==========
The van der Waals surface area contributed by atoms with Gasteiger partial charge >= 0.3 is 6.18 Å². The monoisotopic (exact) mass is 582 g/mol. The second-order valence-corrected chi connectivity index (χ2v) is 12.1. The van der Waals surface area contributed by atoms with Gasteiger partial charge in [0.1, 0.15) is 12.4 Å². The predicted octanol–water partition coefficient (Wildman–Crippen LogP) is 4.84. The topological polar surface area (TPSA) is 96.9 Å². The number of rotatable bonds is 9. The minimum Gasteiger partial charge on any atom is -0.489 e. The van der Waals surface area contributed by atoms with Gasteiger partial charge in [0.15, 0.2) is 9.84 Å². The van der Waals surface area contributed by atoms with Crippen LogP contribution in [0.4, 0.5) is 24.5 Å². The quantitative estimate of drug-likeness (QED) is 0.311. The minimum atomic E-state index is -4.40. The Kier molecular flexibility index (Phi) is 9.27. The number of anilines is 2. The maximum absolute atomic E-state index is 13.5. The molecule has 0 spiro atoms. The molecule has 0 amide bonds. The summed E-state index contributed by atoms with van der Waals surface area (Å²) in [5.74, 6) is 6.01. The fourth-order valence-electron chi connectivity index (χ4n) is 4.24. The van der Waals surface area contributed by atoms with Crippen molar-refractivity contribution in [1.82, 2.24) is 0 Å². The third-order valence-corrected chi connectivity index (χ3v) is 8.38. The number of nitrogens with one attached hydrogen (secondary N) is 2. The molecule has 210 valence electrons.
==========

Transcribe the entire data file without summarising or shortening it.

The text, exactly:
The van der Waals surface area contributed by atoms with Gasteiger partial charge >= 0.3 is 6.18 Å². The monoisotopic (exact) mass is 582 g/mol. The second-order valence-corrected chi connectivity index (χ2v) is 12.1. The van der Waals surface area contributed by atoms with Gasteiger partial charge in [0.1, 0.15) is 12.4 Å². The predicted octanol–water partition coefficient (Wildman–Crippen LogP) is 4.84. The topological polar surface area (TPSA) is 96.9 Å². The number of rotatable bonds is 9. The minimum Gasteiger partial charge on any atom is -0.489 e. The van der Waals surface area contributed by atoms with Gasteiger partial charge in [0.15, 0.2) is 9.84 Å². The van der Waals surface area contributed by atoms with Crippen LogP contribution in [0.4, 0.5) is 24.5 Å². The quantitative estimate of drug-likeness (QED) is 0.311. The minimum atomic E-state index is -4.40. The Kier molecular flexibility index (Phi) is 9.27. The number of anilines is 2. The maximum absolute atomic E-state index is 13.5. The molecule has 0 spiro atoms. The molecule has 0 amide bonds. The summed E-state index contributed by atoms with van der Waals surface area (Å²) in [5.74, 6) is 6.01. The fourth-order valence-electron chi connectivity index (χ4n) is 4.24. The van der Waals surface area contributed by atoms with Crippen molar-refractivity contribution in [1.82, 2.24) is 0 Å². The third-order valence-corrected chi connectivity index (χ3v) is 8.38. The number of nitrogens with one attached hydrogen (secondary N) is 2. The molecule has 210 valence electrons.